The ground has just dropped beneath your feet. As you desperately try to grasp what’s happening, the rubble is closing in on you. You struggle to reach out for your phone. But it is not there, and It dawns on you. This is how I die.
If the recent devastating events of turkey and the region has shown us anything, it’s the need for the world to focus on averting, responding, or managing such disasters with less loss of lives, and telecom is expected to lead the way. Let’s see how.
Emergency Telecom: Averting and Mitigation
One of the main pillars of disaster readiness is mobile communication networks. They play a significant role in disaster preparedness, response, and recovery. People and first responders rely on mobile technology for communication and use data to exchange information, photographs, and videos. Mobile networks that can support effective communication during emergencies are crucial.
The mitigation phase consists of rigidity preparations. During this phase, data is gathered by dissecting prior disasters to learn from. An ever-updated of the risks needs to be set. The infrastructure is then prepared according to the plan. Telecom contributes to these preparations through connectivity and providing the data required to complete these steps like priority call routing and the regulatory flexibility of the operators to report voluntarily during a disaster that’s been mitigated.
By ensuring that the populace is well-informed beforehand, mobile networks play a crucial role in minimizing loss of life, revenue, and infrastructure damage. Planning and design are required to ensure that the proper priorities, equipment needs, and training requirements can be determined for significant events. Following national regulations set by regulators may only sometimes be sufficient for operators.
Emergency Telecom: Response and Managing
When a disaster hits, having a working cellphone with a network might save your life. Yet telecom can do so much more. The rescue teams, the medics, etc., all need an intricate level of connectivity to operate optimally and save as many lives as possible.
There are now many options for much more prompt and efficient responses thanks to the development of the internet and different technical methods for linking one user to many others. Since they are the most accessible and economical, response organizations use internet connections enabled by local providers whenever possible. Many alternative satellite solutions, including satellite broadband terminals (such as BGANs and IP+) and bigger satellite ground stations (such as VSATs), are used when local mobile network operators or internet service providers cannot provide internet access.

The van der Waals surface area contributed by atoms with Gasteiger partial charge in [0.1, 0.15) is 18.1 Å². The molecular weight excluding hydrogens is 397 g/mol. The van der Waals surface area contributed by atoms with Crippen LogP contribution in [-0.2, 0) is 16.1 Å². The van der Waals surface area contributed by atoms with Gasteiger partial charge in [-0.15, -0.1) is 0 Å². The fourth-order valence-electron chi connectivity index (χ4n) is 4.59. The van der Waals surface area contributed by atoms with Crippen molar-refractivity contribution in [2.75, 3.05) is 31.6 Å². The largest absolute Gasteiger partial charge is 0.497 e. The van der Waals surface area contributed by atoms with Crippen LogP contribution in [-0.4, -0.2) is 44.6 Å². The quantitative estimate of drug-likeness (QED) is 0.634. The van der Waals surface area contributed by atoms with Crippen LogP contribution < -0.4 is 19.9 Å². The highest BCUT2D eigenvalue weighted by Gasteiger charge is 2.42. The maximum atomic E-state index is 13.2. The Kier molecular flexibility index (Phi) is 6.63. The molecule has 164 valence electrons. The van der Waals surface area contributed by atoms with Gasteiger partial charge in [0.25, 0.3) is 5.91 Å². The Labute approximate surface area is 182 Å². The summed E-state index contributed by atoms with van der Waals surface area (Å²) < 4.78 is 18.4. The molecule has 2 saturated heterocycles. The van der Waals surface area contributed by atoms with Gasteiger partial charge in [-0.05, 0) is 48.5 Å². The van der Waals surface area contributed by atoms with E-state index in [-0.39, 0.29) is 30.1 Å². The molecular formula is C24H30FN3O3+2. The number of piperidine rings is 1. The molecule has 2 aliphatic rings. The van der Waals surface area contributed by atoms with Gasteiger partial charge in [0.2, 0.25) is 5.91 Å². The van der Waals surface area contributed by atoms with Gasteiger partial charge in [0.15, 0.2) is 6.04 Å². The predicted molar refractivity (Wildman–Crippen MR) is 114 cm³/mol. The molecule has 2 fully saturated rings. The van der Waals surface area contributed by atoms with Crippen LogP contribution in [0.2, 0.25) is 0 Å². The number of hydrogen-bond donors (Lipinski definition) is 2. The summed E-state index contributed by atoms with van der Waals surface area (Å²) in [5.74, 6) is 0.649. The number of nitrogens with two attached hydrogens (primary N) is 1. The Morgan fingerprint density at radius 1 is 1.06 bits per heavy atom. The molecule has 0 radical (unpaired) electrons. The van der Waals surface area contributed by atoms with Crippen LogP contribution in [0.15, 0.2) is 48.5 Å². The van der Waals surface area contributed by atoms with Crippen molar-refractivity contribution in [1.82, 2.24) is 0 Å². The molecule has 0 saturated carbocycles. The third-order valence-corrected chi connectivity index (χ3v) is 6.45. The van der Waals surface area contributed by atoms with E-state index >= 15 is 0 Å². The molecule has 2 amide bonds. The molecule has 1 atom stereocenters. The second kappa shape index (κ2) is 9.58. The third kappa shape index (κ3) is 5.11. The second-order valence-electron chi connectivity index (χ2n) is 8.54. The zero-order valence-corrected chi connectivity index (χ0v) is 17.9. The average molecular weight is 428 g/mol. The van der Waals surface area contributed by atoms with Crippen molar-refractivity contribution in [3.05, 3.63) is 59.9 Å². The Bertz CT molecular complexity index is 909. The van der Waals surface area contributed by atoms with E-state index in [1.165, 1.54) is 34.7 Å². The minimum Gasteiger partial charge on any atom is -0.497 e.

Emergency personnel is frequently sent into dangerous situations without access to dependable communication channels. The primary means of staying in touch and conducting business safely are two-way radios, with communication channels set aside for communications between field responders and home base operations.
Broadcasting Messages to the Public
Due to the widespread use of mobile phones, the general population can now receive critical communications. These messages can inform locals about the state of emergency preparedness activities, early disease outbreak indicators, and how to access nearby services. Because “word travels fast,” these practical tools can benefit all communities, even those with low rates of cell penetration and, in some circumstances, literacy.
Coordinated phone conversations.
Mobile phones became an ever-more-popular tool of choice for one-to-one audio chats due to mobile phone usage and expanded mobile network coverage. Most emergency responders will use cell phones for basic voice conversations between two people (assuming the local networks are operational). Emergency personnel frequently use satellite phones for one-to-one voice conversations when local networks are not functional.
All of us need to be held accountable for the future. We will always have to live with natural disasters. The emphasis is on live, not die. As long as urban zones exist, there will be a need for a greater partnership between constructors, town planners, and technologists. Constructors must concern themselves with robustness and ergonomics. Town planners should worry about safety, and technologists should provide early warning systems and blanket communications. While this is already being implemented in developed countries, we must find a way to help those developing countries with high population densities on fault lines. We live in a global community. Let’s act like one.
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